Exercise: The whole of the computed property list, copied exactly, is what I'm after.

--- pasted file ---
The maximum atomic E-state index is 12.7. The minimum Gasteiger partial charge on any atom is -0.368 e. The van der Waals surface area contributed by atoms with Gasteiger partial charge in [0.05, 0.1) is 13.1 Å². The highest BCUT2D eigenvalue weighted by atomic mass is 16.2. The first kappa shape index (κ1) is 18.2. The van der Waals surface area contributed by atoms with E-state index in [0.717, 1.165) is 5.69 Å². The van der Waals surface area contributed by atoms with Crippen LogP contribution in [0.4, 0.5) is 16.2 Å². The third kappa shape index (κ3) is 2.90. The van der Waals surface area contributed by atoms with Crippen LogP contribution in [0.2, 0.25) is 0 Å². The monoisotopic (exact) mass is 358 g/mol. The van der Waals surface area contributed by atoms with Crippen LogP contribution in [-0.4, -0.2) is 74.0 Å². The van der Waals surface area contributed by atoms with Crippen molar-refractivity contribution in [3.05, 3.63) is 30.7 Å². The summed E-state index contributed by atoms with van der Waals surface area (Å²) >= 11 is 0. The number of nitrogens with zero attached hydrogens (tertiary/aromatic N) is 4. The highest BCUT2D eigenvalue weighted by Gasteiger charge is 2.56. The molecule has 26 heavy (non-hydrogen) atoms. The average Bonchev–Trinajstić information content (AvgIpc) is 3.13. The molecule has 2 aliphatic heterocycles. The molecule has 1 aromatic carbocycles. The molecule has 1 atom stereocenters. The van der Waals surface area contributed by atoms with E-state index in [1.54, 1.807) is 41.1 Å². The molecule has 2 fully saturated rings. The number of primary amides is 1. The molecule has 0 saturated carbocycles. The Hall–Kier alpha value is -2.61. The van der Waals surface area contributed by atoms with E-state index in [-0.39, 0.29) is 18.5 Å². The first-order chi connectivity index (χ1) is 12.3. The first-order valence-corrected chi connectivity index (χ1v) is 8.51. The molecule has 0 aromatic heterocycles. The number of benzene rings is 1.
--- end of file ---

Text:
The maximum atomic E-state index is 12.7. The minimum Gasteiger partial charge on any atom is -0.368 e. The van der Waals surface area contributed by atoms with Gasteiger partial charge in [0.05, 0.1) is 13.1 Å². The highest BCUT2D eigenvalue weighted by atomic mass is 16.2. The first kappa shape index (κ1) is 18.2. The van der Waals surface area contributed by atoms with E-state index in [0.717, 1.165) is 5.69 Å². The van der Waals surface area contributed by atoms with Crippen LogP contribution in [0.4, 0.5) is 16.2 Å². The third kappa shape index (κ3) is 2.90. The van der Waals surface area contributed by atoms with Crippen LogP contribution in [0.2, 0.25) is 0 Å². The monoisotopic (exact) mass is 358 g/mol. The van der Waals surface area contributed by atoms with Crippen LogP contribution in [-0.4, -0.2) is 74.0 Å². The van der Waals surface area contributed by atoms with Crippen molar-refractivity contribution in [3.05, 3.63) is 30.7 Å². The summed E-state index contributed by atoms with van der Waals surface area (Å²) >= 11 is 0. The number of nitrogens with zero attached hydrogens (tertiary/aromatic N) is 4. The highest BCUT2D eigenvalue weighted by Gasteiger charge is 2.56. The molecule has 26 heavy (non-hydrogen) atoms. The average Bonchev–Trinajstić information content (AvgIpc) is 3.13. The molecule has 2 aliphatic heterocycles. The molecule has 1 aromatic carbocycles. The molecule has 1 atom stereocenters. The van der Waals surface area contributed by atoms with E-state index in [1.54, 1.807) is 41.1 Å². The molecule has 2 fully saturated rings. The number of primary amides is 1. The molecule has 0 saturated carbocycles. The Hall–Kier alpha value is -2.61. The van der Waals surface area contributed by atoms with E-state index in [-0.39, 0.29) is 18.5 Å². The first-order chi connectivity index (χ1) is 12.3. The first-order valence-corrected chi connectivity index (χ1v) is 8.51. The molecule has 0 aromatic heterocycles. The number of benzene rings is 1.